WATCH THIS! The 'making of' LWLies issue 42

Independent movie magazine Little White Lies has released this inspiring 'making of' video, showcasing their incredible design abilities. Check it out!

Little White Lies magazine started in 2005 and have been making leaps and bounds ever since. With its ethos of 'truth and movies,' many movie fans have taken to the magazine not just for it's content but for its incredible design.

The team at creative agency The Church of London have made it their mission to produce beautiful, design led magazines that will showcase new and emerging talent. Little White Lies regularly hold creative brief competitions as well as exhibitions of the entries. You can take a look at their Plati-scene winners as well as the D&AD Student Award winners.

In this video, you can see Paul Willoughby and his team at work for the magazine's latest edition 'The Lawless issue'. The entire issue's design, from the cover to the introduction pages, was hand-carved from Japanese plywood. You can instantly see the passion the team at The Church of London have for the print industry and we couldn't be more impressed.

A word from the team at LWLies

Little White Lies' creative director Paul Willoughby and editor Matt Bochenski took time out of their busy schedule to talk to us about the purpose of the magazine and the importance of its physicality.

"The design ethos for every issue of LWLies is inspired by the cover
film, in this case John Hillcoat's 1920s-set bootlegging drama,
Lawless. The characters in the film inhabit a backwoods world in the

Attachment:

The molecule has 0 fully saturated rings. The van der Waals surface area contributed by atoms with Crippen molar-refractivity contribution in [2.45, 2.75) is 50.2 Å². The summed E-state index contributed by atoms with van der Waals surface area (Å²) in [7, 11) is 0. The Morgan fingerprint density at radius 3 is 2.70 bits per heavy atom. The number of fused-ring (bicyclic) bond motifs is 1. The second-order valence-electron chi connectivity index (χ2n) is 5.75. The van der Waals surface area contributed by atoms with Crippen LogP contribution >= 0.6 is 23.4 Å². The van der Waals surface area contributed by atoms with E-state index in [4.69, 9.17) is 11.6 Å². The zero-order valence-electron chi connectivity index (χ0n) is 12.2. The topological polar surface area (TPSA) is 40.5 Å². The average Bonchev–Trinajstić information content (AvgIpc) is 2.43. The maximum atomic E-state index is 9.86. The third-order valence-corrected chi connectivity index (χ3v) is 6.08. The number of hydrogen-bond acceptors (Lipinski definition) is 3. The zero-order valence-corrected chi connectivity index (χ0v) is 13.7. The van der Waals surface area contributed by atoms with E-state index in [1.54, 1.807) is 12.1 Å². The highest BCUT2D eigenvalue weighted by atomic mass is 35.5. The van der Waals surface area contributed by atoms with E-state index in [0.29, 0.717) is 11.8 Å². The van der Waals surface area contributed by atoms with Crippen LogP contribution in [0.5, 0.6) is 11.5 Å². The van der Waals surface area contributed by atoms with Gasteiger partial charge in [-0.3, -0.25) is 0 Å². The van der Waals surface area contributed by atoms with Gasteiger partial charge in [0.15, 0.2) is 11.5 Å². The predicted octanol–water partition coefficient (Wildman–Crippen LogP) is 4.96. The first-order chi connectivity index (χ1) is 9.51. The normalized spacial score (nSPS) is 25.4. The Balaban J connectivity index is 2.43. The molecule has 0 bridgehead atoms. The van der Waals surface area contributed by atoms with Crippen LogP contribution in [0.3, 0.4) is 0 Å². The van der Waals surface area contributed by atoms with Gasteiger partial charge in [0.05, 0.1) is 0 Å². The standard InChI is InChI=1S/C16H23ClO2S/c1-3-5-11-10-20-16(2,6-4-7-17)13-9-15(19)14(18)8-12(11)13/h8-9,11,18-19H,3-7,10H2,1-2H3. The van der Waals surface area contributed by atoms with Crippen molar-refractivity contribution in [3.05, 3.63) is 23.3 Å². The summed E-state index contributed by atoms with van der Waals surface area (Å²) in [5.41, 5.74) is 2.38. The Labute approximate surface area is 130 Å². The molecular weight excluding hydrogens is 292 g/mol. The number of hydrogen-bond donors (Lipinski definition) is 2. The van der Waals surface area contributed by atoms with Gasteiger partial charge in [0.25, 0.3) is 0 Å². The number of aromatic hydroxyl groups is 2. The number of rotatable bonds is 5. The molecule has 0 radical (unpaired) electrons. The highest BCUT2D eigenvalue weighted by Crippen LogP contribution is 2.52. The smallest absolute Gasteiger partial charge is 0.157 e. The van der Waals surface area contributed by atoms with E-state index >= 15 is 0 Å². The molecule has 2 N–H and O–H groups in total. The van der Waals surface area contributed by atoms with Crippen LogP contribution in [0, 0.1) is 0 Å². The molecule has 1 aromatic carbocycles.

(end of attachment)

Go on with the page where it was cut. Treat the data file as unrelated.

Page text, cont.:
mountains of Virginia. It's almost a land that time forgot, a place
grappling with the idea of modernity, underpinned by folklore and
myth. The principal characters, the Bondurant brothers, are
deep-rooted, atavistic symbols of this forgotten past; men of action
rather than words.

"As a response to these semi-mythical figures I wanted to explore
primitive art processes connected with the era and with the natural
elements of the landscape, including the huge rolling forests that carpet the county. That made wood the obvious material to work with. The decision to hand-carve the images out of Japanese plywood was an aesthetic one, but the physical action itself was important. It was an exercise in suffering: splinters, blisters, cuts, strains.

"That physicality is important to us. All magazines are beginning to
think about what it means to exist digitally, and LWLies is no
different. We're branching out into new platforms and embracing new technologies. But at the same time, we passionately believe in the
future of print, so we'll continue to push the boundaries of what's
possible. You're going to see us experimenting and innovating with the print version of LWLies: embracing its physical nature and literally pouring our sweat into the process of creating it.
"

For more information on Little White Lies or to buy The Lawless issue, visit the Little White Lies website.